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Tag Archives: dogs and wolves

Dec
16
2017

The process of domesticating wolves started thousands of years ago but how has it fared so far?

Wolf Training At Wolf Science Center, Ernstbrunn, Lower Austria: domesticating wolves

Wolf Training At Wolf Science Center, Ernstbrunn, Lower Austria (Photo: Wolfgang Glock, cc 3.0)

Scientifically called Canis Lupus, humans acknowledge wolves as wild animals since they became aware of this creature’s existence many thousands of years ago.

The Canis part of its scientific name is what gave rise to our popular name for domesticated dogs: canines. In addition, we know that wolves and dogs are related genetically and this has been proven time and time again.

We have successfully domesticated dogs (Canis Lupus Familiaris), but wolves on the other

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Nov
05
2017

Wolf Imprinting, could it really happen or is it just a figment of Hollywood’s imagination?

Precocial Birds Following Their Mother : Wolf Imprinting

If you’re a fan of wolf/werewolf movies, literature, and such, you may have come across the term “imprinting” at some point or the other.

Imprinting is a term referring to a type of learning that occurs in a critical period early in an animal’s life. It occurs within the very first few hours or minutes after birth. At this time, it forms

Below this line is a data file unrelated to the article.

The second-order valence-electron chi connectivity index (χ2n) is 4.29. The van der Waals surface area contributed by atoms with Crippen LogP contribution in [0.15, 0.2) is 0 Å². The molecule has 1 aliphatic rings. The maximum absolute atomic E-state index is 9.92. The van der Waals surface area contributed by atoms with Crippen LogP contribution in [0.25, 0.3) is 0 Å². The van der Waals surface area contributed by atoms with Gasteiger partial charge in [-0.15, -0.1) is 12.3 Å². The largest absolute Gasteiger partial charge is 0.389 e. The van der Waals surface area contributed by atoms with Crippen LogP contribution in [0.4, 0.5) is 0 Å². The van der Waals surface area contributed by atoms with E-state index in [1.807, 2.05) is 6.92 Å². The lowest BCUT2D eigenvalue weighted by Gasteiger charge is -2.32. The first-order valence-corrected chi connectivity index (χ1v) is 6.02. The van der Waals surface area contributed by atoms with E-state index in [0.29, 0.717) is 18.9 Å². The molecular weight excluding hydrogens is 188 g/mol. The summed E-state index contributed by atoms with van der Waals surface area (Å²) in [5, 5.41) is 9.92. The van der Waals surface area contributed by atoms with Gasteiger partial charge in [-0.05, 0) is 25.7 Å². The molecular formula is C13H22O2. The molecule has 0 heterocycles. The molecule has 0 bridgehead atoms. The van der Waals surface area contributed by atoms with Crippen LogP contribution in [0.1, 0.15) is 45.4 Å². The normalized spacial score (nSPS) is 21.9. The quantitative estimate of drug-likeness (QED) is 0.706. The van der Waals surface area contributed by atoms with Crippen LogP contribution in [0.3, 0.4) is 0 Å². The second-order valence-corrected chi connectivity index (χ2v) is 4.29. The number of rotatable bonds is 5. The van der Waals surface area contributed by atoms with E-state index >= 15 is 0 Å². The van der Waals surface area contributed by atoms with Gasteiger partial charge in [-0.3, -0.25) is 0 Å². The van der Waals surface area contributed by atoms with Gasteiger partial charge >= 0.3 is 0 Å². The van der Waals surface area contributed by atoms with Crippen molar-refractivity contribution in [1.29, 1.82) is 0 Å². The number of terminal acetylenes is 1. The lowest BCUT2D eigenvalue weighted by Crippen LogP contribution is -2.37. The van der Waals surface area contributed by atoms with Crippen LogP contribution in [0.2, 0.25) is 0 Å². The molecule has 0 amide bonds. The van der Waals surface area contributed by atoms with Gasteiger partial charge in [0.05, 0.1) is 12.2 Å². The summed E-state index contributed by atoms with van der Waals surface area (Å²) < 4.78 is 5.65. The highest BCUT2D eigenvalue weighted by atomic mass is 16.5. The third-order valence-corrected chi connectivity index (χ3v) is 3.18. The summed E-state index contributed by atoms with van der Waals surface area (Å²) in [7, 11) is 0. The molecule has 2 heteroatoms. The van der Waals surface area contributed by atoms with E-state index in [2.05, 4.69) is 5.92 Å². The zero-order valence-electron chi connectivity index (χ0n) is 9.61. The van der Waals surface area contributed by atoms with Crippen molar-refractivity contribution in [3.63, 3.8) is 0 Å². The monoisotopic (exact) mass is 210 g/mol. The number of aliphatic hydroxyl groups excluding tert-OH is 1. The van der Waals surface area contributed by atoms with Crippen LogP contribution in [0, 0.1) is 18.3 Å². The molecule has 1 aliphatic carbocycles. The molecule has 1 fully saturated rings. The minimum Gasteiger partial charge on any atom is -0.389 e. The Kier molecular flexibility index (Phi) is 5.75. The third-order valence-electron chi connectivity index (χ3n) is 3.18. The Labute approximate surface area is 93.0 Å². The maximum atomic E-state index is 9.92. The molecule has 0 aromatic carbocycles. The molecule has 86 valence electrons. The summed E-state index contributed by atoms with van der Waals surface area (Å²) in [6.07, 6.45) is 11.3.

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Nov
04
2017

Dogs and Wolves: Researchers try to find out which of these animals is the better problem solver.

Domesticated Dog: Dogs and Wolves

Studies Suggest That Continuous Dependence On Humans Means Domestic Dogs Have Lost Part Of Their Problem Solving Skills.

In comparing wolves and dogs, are wolves better problem solvers than dogs? Experiments seeking answers to this question have produced surprising results. It appears wolves fare better at even basic problem solving than dogs.

A study published in the open access journal, Scientific Reports, shows that dogs perform poorly when compared to wolves in tasks that require understanding physical characteristics or

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Sep
03
2017

Keeping a Pet Wolf is a dream come true for many animal lovers but it requires serious consideration. 

A Wolf Cub: Keeping A Pet Wolf

A Wolf Cub May Behave Exactly Like A Puppy But As It Grows Older, The Wild Instincts Gradually Become Noticeable.

People have both admired and feared wolves for practically centuries now. That wild, free and untamable spirit holds even the best of us in awe. However, by nature, these are not domesticated animal: most importantly they are not dogs.

Similarities, either in appearances or wolf cub temperament, makes us think we are looking at the closest thing to a cute puppy. Hence, wolf lovers dream of welcoming a wolf cub into their homes and raising/training it to behave like a domestic dog.

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